Credit: University of Notre Dame
Most would agree that hubris is commonplace in corporate America. (Cue the joke that CEO stands for chief ego officer.) Some studies have concluded that the very narcissism that defines many leaders is detrimental to good leadership.
However, new research from the University of Notre Dame counters the theory that humble leaders are the best leaders, and in fact finds that those who display humility are viewed as less competent, independent, and influential.
Much of the previous research on leader humility has focused on its impact on followers, but until now, no work has examined how being humble impacts the leaders themselves. “The consequences of humility for leaders: A double-edged sword” was published in May in Organizational Behavior and Human Decision Processes from lead author Cindy Muir (Zapata), associate professor of management in Notre Dame’s Mendoza College of Business, and Laura Hayes-Jones from Texas A&M University.
Their research finds that when leaders express humility by owning up to their mistakes or giving their subordinates credit for team successes, people do view them as warm, sensitive, kind leaders. However, their studies find that people simultaneously consider them less competent, independent, and influential.
“Because great leaders are often thought to embody both types of characteristics,” Muir says, “we find that people give similar leader effectiveness ratings regardless of whether or not humility is displayed. Our work demonstrates that, on average, leaders who show humility can expect to receive, at best, no benefit. Perhaps more surprisingly, when leaders demonstrate humility in times of success, the results are even worse, since during times of failure it is the failure itself that harms perceptions of leader effectiveness.”
The researchers conducted five experiments with more than 1,300 participants, isolating leader humility from other beneficial behaviors that humble leaders likely also display.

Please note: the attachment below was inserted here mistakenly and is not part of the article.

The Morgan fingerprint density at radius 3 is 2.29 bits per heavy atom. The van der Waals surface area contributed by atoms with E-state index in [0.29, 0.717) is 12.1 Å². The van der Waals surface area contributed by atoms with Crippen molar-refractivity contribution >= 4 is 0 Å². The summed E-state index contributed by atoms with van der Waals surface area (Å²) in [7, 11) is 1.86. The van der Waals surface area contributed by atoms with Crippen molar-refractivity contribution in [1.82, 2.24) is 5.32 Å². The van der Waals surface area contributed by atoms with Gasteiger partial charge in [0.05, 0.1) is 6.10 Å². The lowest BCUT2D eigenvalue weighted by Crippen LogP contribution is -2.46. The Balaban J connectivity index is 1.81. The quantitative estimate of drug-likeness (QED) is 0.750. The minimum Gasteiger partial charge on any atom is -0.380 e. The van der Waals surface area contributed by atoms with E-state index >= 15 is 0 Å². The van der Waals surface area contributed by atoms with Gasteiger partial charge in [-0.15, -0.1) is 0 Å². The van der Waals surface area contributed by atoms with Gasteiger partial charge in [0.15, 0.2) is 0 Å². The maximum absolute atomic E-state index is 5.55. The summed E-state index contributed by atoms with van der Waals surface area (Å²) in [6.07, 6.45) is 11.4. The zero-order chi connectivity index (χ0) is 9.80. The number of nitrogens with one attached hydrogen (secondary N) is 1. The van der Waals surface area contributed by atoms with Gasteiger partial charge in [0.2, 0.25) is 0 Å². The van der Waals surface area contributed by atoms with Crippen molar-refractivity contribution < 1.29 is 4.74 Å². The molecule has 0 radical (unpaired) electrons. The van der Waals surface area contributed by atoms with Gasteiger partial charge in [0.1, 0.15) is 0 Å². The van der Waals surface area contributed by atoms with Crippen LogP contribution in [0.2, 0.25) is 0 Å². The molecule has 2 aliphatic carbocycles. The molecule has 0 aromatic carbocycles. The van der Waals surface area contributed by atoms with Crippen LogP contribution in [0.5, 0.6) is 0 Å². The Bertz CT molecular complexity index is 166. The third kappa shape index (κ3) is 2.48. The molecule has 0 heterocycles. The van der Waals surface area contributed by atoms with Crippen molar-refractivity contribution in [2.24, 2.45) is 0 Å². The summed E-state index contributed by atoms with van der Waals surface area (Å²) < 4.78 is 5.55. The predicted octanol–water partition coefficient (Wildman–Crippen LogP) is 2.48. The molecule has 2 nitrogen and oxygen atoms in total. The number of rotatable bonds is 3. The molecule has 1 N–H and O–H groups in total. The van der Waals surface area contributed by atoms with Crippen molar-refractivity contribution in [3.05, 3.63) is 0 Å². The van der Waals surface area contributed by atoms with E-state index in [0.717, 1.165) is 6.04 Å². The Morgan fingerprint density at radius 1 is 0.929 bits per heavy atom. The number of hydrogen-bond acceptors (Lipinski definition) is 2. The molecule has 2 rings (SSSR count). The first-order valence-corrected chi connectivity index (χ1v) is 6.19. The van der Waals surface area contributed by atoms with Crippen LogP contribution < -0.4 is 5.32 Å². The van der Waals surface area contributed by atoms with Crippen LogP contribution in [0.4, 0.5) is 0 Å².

To ensure that manipulations of leader humility were realistic, the researchers drew directly from phrases used by real leaders and varied the experimental design to apply to both followers and observers of leaders. The first two studies had participants work with either a high- or low-humility leader while the other three had participants read about and subsequently rate either a high- or low-humility leader.
“As an example, because we know that, in general, financial analysts rate optimistic CEO forecasts more favorably. Humble CEOs are more likely to provide more realistic, thus less optimistic forecasts, so humble CEOs are likely penalized with lower analyst ratings. Our work in particular would suggest that if analysts were asked to rate CEOs on their competence and independence, humble CEOs would likely receive lower ratings,” Muir explains.
Ultimately, the experiments helped answer significant questions about how leaders are perceived by followers and observers when they show humility.
“Our work suggests a bit more caution and information should be provided to our current and future leaders as there are both potential benefits and downsides to expressing humility,” Muir says, “especially if being perceived as competent and influential is particularly important. Our research can provide insight into ways in which leaders can be trained and developed more effectively. That said, it may be that some leaders are willing to experience a decrease in perceived effectiveness if it ultimately helps their followers.”
Muir’s research interests include individual differences, organizational justice and trust, leader humility, and diversity, particularly in the context of supervisor-employee relationships. Muir aims to further understand the disconnect that often exists between leader behaviors and employee perceptions of those same behaviors by studying factors that exacerbate or minimize the disconnect.
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